The feeling that one person knows another is the constant enemy of long-term couples. Our partners may understand us well – but we still need patiently and diplomatically to keep explaining things that remain unclear between us. We are changing all the time, we’re no longer who we were last month, and we can struggle to explain our own evolutions and needs even to ourselves. We must never be furious with our beloveds for not grasping facets of our identity we haven’t yet properly managed to share with them.
What I’d love you to appreciate about me is…
We don’t want untrammelled praise, merely the odd moment when we can tell them what we feel is worthy of appreciation, maybe a little more appreciation than we have until now spontaneously received.
We might want to draw attention to our best intentions (even when they didn’t entirely work out); to the sweeter aspects of our character; or to the good things about us which have quietly removed conflicts that would otherwise have emerged in the background. We’re reminding ourselves and the other that there are reasons for us to deserve love.
Where I’m unfulfilled in my life…
It need not always be the fault of a lover that we are dissatisfied and restless. The longing for an affair can arise from a sense that the world more generally has not heard us, that we have been abandoned with career anxieties or lag behind our peers in terms of achievement and assets. Day to day, we tend not to explain the origins of these distressed moods very well.
Our partner is the witness to them but can’t easily recognise where the unhappiness is coming from. So they make the next most obvious move and start to assume that we are simply mean or bad tempered.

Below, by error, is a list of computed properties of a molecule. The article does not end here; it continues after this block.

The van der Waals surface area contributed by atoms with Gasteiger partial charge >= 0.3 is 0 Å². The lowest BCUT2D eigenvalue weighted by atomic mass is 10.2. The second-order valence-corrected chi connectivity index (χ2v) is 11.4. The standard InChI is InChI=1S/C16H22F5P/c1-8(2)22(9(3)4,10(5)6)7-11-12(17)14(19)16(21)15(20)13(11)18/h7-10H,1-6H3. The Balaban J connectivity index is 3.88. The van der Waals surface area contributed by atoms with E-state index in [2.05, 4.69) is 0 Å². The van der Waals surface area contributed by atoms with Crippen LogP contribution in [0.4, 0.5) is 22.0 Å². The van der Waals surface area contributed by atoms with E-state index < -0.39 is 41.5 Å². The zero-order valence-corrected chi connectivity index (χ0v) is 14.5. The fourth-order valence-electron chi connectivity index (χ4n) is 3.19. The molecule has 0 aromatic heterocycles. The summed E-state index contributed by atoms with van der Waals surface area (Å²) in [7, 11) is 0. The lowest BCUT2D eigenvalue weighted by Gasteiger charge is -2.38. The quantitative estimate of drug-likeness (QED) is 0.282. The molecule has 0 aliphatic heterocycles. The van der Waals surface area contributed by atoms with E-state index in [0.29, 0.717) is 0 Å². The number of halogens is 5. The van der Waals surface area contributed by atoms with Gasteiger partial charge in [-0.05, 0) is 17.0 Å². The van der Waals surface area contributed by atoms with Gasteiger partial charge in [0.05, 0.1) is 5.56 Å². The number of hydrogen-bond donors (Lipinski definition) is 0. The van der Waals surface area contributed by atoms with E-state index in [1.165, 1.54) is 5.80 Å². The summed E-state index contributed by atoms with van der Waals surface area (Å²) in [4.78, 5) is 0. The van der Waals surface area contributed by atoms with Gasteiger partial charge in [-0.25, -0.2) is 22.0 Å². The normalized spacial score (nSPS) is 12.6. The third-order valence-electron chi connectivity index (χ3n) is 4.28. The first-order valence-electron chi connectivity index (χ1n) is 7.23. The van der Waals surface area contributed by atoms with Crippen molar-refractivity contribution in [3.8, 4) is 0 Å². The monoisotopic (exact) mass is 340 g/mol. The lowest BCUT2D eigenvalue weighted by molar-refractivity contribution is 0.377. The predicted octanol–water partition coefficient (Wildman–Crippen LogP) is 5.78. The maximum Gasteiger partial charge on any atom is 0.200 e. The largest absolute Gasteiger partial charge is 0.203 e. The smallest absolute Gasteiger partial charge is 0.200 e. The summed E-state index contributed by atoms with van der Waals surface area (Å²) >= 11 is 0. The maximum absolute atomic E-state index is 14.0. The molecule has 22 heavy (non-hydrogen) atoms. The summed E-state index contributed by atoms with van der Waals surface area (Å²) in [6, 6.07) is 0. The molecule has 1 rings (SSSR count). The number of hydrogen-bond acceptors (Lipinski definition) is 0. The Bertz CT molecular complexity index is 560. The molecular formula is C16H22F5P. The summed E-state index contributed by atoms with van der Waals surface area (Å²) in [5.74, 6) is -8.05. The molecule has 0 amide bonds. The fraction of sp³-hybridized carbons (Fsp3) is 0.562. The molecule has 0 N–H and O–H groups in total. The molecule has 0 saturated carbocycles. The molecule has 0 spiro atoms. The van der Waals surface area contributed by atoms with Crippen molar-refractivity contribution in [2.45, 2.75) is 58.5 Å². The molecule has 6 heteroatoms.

This is a chance to explain the background existential fear and professional ennui responsible for some of our most acute day to day irritations and withdrawn states; a chance to demonstrate that we are not bad, merely longing for their reassurance and support to battle our impression of insignificance and failure.
We also need, in order to be close and resist the lure of an affair, to be able to speak with unusual candour about our sexual aspirations. Nothing more quickly reduces the need to act out a fantasy than the ability to speak about it – and be heard with sympathy, tolerance and curiosity. Here are some of the prompts that might induce the right sort of conversation about sex:
Something I’m really inhibited about sexually is…
I would love it if you could understand that sometimes I want…
What I wish I could change about me and sex is….
What I wish I could change about you and sex is…
No questions can guarantee that an affair will never happen but these could at least help to diagnose and repair the feelings of resentful distance or erotic loneliness that are the hidden drivers of the desire to wander off with someone else. We should dare to spend less time banning our partners from having lunch with strangers or travelling alone; and more time ensuring that they feel understood for their flaws and confusions – and appreciated for their virtues.